A wise man (Isaac Newton) once said that for every action, there is an equal and opposite reaction. If you’ve felt the kick of a powerful firearm, you’ll immediately know how this equation works.
We understand why recoil happens, but it’s the shooter’s ability to handle the impact, avoid injury and maintain accuracy that is the challenge. There are a variety of contributing factors that can add-up to a bad experience, and even the most seasoned shooters can fall victim to the effects of heavy recoil (ie. flinching and missed shots). Sometimes it’s the anticipation of the noise and the recoil that can be worse than the effect itself.
For the purposes of this post, we’ll toggle back-&-forth a bit between handguns and rifles. There are some obvious specifics to consider for the two weapon types, but the common elements are pretty clear.
The Right Fit
This is pretty straightforward. Putting a large, powerful gun into the hands of a younger person or someone with a smaller frame might not turn out so well. Just common sense, right? There’s a real risk of shooter injury or a potentially catastrophic situation if the weapon jumps significantly and you hit something or someone in the line-of-fire. Handguns have to be a reasonable and appropriate size/caliber for the shooter, and any rifle or shotgun must be able to fit properly into the shoulder joint or closer to the midline of the body.
When first learning to shoot, or for a smaller shooter as mentioned above, it can be a good plan to go with lighter, lower impact loads to help minimize the effects of recoil and allow the shooter to work on their technique and build confidence.
Put on Some Weight
It may sound counter-intuitive, but using a heavier gun can actually work to reduce felt recoil. The weapon itself is able to help absorb a certain amount of force, and coupled with smaller loads, can create a more controllable shooting platform.
Stance, Position & Technique
You’ll likely get different opinions on this one. There are some bench and prone shooters who will say that these positions are the best at reducing felt recoil, but there is a strong case to be made for standing. Obviously for handguns and shotguns it makes more sense to stand (not like you have a lot of choice in most cases) and most stances provide sufficient stability and accommodation for recoil absorption. Similarly with rifles, if your equipment fits, you lean in and have your weapon properly seated, the more dynamic nature of standing can help to offset the power generated by your gun. Understanding the basics of marksmanship and being able to control the tension within your body, before, during and after your shots goes a long way in providing a stable shooting style.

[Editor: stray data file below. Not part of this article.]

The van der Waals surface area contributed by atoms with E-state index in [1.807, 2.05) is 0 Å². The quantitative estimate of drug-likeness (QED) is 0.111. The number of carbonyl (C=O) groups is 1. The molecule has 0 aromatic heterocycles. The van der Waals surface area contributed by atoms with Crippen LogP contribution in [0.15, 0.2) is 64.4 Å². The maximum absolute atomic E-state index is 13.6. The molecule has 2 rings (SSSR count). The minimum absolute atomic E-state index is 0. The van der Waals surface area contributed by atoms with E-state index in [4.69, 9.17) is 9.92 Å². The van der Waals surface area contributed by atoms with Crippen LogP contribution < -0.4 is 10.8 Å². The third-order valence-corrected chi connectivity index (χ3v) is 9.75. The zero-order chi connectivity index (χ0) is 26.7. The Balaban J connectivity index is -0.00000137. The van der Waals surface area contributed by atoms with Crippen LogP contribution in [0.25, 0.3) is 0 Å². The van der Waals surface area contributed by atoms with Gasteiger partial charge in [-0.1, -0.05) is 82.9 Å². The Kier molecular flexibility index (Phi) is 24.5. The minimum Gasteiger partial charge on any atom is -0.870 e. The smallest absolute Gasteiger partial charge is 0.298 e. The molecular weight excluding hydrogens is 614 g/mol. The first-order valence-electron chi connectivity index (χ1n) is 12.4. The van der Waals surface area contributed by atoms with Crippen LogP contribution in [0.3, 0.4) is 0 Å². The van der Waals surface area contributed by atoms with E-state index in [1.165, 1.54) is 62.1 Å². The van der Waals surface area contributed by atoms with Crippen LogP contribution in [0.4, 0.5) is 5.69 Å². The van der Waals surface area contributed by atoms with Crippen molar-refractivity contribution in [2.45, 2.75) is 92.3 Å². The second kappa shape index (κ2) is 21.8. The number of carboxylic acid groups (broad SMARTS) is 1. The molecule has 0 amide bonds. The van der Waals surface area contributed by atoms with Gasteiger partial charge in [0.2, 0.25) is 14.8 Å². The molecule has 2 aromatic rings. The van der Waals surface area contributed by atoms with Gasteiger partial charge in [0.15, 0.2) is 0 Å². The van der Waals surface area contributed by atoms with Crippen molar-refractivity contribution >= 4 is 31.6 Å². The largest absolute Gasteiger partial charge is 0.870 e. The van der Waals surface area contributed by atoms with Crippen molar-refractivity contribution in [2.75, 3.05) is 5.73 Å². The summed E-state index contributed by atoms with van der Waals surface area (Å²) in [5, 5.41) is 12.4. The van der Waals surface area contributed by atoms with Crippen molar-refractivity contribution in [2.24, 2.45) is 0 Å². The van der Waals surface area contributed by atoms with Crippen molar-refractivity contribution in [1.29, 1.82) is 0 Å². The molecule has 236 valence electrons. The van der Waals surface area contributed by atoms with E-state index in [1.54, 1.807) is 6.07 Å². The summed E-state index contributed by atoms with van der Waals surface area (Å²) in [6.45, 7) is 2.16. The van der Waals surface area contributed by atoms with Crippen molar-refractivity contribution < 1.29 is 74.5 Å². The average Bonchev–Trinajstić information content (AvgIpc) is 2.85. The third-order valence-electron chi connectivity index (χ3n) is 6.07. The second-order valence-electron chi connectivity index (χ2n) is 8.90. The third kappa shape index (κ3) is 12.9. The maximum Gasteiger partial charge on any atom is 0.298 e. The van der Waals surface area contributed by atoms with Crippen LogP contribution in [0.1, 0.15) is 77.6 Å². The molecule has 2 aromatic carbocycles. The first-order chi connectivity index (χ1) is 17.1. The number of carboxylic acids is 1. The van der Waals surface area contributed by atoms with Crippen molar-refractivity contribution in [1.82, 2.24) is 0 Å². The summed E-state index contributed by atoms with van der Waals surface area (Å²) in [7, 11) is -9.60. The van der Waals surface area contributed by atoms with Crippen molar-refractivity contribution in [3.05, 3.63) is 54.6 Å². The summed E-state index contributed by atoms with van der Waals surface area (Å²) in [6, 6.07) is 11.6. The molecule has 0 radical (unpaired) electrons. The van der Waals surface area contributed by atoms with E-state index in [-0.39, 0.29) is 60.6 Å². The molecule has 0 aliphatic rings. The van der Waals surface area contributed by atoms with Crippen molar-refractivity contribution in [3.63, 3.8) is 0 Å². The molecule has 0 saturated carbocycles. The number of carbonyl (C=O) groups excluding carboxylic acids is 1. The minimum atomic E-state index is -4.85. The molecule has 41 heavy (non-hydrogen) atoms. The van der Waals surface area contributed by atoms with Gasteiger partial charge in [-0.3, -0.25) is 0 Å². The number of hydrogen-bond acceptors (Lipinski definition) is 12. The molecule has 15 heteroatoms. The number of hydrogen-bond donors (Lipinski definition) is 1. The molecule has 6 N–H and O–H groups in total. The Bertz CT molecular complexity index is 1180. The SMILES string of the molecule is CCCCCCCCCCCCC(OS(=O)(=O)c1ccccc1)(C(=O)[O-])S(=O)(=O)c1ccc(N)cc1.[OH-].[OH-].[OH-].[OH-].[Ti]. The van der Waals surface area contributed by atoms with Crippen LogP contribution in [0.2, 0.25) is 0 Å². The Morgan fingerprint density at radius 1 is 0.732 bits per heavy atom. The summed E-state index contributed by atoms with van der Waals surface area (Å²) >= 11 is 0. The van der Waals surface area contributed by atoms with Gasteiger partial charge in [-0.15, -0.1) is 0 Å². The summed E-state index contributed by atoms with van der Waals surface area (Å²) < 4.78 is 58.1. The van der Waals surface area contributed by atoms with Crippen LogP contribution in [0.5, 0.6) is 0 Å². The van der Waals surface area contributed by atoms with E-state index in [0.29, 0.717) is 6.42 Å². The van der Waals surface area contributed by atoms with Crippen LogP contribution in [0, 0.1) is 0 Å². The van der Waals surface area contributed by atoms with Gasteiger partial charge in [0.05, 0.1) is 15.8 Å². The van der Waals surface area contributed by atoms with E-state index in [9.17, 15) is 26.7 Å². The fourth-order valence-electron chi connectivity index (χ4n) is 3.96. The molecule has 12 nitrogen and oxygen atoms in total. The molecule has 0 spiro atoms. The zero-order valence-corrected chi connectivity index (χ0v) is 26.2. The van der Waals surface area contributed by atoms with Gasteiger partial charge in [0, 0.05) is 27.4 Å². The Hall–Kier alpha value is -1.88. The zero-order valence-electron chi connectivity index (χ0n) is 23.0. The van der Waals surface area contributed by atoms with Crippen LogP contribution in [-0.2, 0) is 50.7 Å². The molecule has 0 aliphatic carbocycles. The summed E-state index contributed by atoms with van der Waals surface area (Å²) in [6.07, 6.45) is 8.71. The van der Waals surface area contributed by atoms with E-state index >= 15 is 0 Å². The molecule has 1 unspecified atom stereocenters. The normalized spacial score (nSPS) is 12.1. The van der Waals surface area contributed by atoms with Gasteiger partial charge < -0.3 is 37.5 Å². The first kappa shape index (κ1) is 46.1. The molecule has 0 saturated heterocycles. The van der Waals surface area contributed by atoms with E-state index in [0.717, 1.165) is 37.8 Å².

Get A Grip
Having a solid grip is also a key factor in managing recoil and ensuring accuracy. This isn’t rocket science here. Hold your weapon too loosely and most barrels will jump off target (or worse). Hold it too tightly, and you create a tension in your arms and body that can also have an adverse effect. There are various techniques for this (i.e. dominant vs. non-dominant tension) but the bottom line is that your grip has to be firm enough, but without creating a lot of additional tension. Bent elbows can also help to absorb shock and can make target acquisition faster. Handgun grips vary and can really affect your accuracy and level of discomfort if not executed properly. The balance is different between semis and revolvers for instance, with revolvers leveraging or ‘flipping’ up if the grip is too low.
A soft, high-quality recoil pad is always a good investment. Some guns come with thinner, harder pads or really nothing at all but hard plastic. Even with good technique, these versions can really kill your shoulder.
Aside from controlling recoil, a decent muzzle brake will help to manage barrel rise and side-to-side movement. This helps to increase your comfort level, and the added control is better for realignment and target acquisition. The downside is that they are typically REALLY loud.
Protect Yourself at All Times
The louder the report of your weapon (and the anticipation thereof), the greater the chances are that there will be an increase in the perceived recoil, which can negatively affect your shots. Wearing quality ear and eye protection is a must to not only protect yourself physically, but to also provide a certain peace-of-mind and associated relaxation.
You can’t avoid recoil. You know it’s going to happen. It’s all about how you prepare and how you handle it.
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